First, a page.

Compare that output, with the output of [2, 2]. Because it’s a minimal example, that means that the test either only fails when the length is 2, or when the list contains specifically contains two 2’s.

Of course, reducing the case down to a minimum failing case is really easy if you have a failing case. It simply just has to iterate over the possible failing permutations, removing elements one by one, until you get the smallest possible case that fails.

Now that you know the basics of property-based testing, let’s complicate it a little by chaining properties together. Let’s suppose you wrote a special JSON serializer that takes an object, and serializes it with an extra field called “date”.

Typically, with unit testing, we would just create some object, turn it into JSON, turn it back, then check that it matches the original object. But that’s not very dynamic, since you’re testing only one case. You could do it 5 to 10 times, but that would be pretty tedious.

What you could do instead is creating an arbitrary object generator, and then use property tests to show that it works, all without explicitly creating fixed test cases.

Here are some examples of properties we’d like to be true, where special_serialize and special_deserialize are the custom serialize functions we wrote, and serialize, deserialize are actual serialize functions that don’t include the “date” field:

PropertyWhy?
For all objects O, special_deserialize(special_serialize(O)) = OSerializing should be undone by deserializing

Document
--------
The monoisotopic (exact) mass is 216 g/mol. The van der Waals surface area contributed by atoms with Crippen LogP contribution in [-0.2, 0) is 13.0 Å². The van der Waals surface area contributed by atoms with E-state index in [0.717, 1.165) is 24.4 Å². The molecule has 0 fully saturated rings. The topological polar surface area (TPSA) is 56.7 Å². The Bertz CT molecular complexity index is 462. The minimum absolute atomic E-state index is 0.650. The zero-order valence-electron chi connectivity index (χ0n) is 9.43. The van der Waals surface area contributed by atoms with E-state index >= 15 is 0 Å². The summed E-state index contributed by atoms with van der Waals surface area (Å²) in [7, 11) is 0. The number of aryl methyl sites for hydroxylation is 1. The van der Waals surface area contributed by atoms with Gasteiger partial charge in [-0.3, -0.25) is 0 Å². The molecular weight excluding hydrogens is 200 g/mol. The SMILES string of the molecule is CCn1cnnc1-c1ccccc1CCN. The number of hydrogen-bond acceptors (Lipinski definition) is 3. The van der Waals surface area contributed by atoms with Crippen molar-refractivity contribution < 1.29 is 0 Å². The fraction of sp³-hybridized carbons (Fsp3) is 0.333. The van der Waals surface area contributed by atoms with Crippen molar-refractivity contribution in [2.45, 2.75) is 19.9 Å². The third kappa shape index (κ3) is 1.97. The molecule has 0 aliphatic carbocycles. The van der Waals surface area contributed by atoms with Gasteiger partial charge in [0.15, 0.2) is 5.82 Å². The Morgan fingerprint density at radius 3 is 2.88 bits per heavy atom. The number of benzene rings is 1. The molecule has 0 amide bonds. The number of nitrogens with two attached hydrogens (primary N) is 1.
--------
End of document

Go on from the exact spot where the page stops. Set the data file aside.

For all objects O, special_serialize(O) != OSerialized non-null objects should be different from the actual objects
For all objects O, special_serialize(O) != serialize(O)Special_serialize adds an extra date field, so if it’s the exact same as if I had serialized it normally.
That’s likely because it either doesn’t add the “date” field, or because it fails when the object already has a “date” field.
For all objects O, length(special_serialize(O)) > length(serialize(O))Adding a date field while serializing should always increase the size of the resulting JSON, as opposed to serializing it normally.
For all objects O, contains(special_serialize(O), “date”)If the resulting JSON doesn’t contain a date field, it’s automatically wrong.
For all objects O, special_deserialize(O) should result in an errorYou shouldn’t be able to deserialize a non-serialized object.